How the Australian migration model actually works
SYDNEY — The U.K. is looking to Australia for inspiration in dealing with post-Brexit immigration, with Britains Home Office announcing it has commissioned a review of the Aussie system.
Boris Johnson, a long-time admirer of the Australian model, made it a centerpiece of his first speech to the House of Commons after replacing Theresa May as prime minister.
“For years, politicians have promised the public an Australian-style points-based system,” Johnson said. “I will actually deliver on those promises.”
But heres something British politicians dont talk about: The Australian system was never designed to cut migration or to stop migrants taking Australian jobs, as Johnson has hinted it would do for the U.K. — just the opposite.
The Migration Advisory Committees report on the Australian model isnt due until January 2020. But who wants to wait that long? Heres POLITICOs guide.
the points-based program so beloved by some British politicians is only one aspect of the Australian system — and its a drop in the ocean.
The current iteration of Australias points-based system was rolled out in the mid-1990s to boost the countrys intellectual resources and fill gaps in the labor force.
Under this system, authorities assign points to would-be migrants for desirable characteristics such as youth, level of education, English and foreign language skills and work experience. A pre-determined number of people whose occupations are on a most-wanted list and who score the highest number of points are then invited to apply for a visa, without needing to have a job offer lined up.
People aged between 25 and 33, with “superior” English-language skills, at least eight years of skilled work experience (preferably in Australia), with a high level of education or a trade, who have studied in Australia and speak a foreign language, score most highly on the points test.
Some of the skilled occupations currently on Australias list are surgeons, economists, accountants, actuaries, certain types of engineers and scientists, computer programmers, architects and barristers, and also bricklayers, boat-builders, automotive electricians, panelbeaters, plumbers, diesel motor mechanics, carpenters, tennis coaches, electricians and chefs. These desirable jobs change depending on the labor market — for example, choreographers, geophysicists, footballers and multimedia specialists were added to the list this year, while dentists, anesthetists and watch and clockmakers and repairers were removed.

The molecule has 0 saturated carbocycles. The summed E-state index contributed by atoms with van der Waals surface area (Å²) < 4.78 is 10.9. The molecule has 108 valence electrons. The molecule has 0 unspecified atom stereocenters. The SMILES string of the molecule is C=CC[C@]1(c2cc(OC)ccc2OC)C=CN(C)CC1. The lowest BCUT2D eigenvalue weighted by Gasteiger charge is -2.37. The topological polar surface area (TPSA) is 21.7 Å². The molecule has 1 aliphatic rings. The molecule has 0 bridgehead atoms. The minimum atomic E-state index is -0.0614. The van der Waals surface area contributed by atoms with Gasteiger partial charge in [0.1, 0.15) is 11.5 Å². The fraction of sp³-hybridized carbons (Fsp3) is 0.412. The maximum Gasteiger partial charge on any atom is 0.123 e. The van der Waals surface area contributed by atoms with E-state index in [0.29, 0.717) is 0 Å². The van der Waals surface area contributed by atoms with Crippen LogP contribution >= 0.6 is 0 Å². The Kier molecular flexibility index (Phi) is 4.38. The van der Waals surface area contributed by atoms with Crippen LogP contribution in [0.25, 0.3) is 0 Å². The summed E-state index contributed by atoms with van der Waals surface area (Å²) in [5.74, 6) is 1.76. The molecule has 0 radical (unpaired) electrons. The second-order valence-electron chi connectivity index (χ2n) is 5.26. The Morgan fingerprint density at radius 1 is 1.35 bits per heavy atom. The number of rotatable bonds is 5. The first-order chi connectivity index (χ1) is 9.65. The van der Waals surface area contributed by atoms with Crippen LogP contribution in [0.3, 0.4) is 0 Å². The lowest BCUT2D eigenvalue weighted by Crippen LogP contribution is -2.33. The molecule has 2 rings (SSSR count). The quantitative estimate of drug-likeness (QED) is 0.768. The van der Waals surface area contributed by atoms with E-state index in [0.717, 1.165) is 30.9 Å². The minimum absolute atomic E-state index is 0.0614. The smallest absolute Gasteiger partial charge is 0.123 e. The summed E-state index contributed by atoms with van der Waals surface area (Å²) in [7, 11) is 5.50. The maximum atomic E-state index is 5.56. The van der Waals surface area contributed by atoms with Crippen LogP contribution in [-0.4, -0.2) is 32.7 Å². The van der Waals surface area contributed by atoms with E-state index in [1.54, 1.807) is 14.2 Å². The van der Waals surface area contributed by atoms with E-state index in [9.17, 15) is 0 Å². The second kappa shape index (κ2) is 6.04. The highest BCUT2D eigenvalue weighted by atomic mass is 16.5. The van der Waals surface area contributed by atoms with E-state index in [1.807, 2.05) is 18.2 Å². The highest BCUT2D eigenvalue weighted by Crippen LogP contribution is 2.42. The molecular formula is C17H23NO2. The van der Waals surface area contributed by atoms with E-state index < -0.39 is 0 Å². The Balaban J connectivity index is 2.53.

Bricklayers are just one of the occupations on Australias list | Chip Somodevilla/Getty Images
But the points-based program so beloved by some British politicians is only one aspect of the Australian system — and its a drop in the ocean.
In the 2017-18 financial year, the last year for which statistics are available, Australia, which has a population of about 25 million, granted 68,111 points-based visas. Compare that to the more than 3 million temporary visas granted, not counting those for tourists, including 378,292 for students, 210,456 for those on working holidays and 64,470 temporary skilled visas; plus 1.9 million visas for New Zealanders, who are allowed to visit, work and live in Australia — the countrys own version of free movement.
Just as EU citizens are a key source of labor for the U.K.s agriculture and health industries, those temporary migrants take Australias hardest-to-fill jobs.
“Australia has a major source of unskilled migrants … and thats New Zealand,” said Peter McDonald, professor of demography at the University of Melbourne. “And a lot of the temporary migrants, the working-holiday makers, also fill up a lot of the casual, unfriendly-hour type jobs in Australia.”
Meanwhile, in some sectors of the economy in the U.K., such as health and agriculture, cutting off the supply of lower-skilled EU migrants could be disastrous. Particularly as the number of EU workers arriving in the U.K. is already at its lowest level in six years, according to the Office for National Statistics — it has halved since its peak before the Brexit referendum.
The Royal College of Nursing has warned that a sudden end to free movement of EU citizens to the U.K. would cause “untold disruption” to the countrys National Health Service.
And then theres farming.
For Canberra and for the wider Australian population, a high migrant intake is a shortcut to economic growth.
“If you take agriculture, particularly seasonal agriculture, it is heavily, heavily dependent on migrant workers, to the extent that the vast majority of seasonal workers come from EU countries,” said Madeleine Sumption, the director of Migration Observatory at the University of Oxford. Sumption is a member of the U.K. governments Migration Advisory Committee, which has been commissioned to review the Australian system for the Home Office.
“Especially when you look at soft fruit that are difficult to harvest with machines, production has increased significantly since EU expansion, and thats essentially because migrant workers are there to do the picking. It is very difficult to argue that you could simply replace that workforce.
“The debate in this country is really about does the U.K. need that level of growth, does it need to be producing that much labor-intensive produce. Thats a different question.”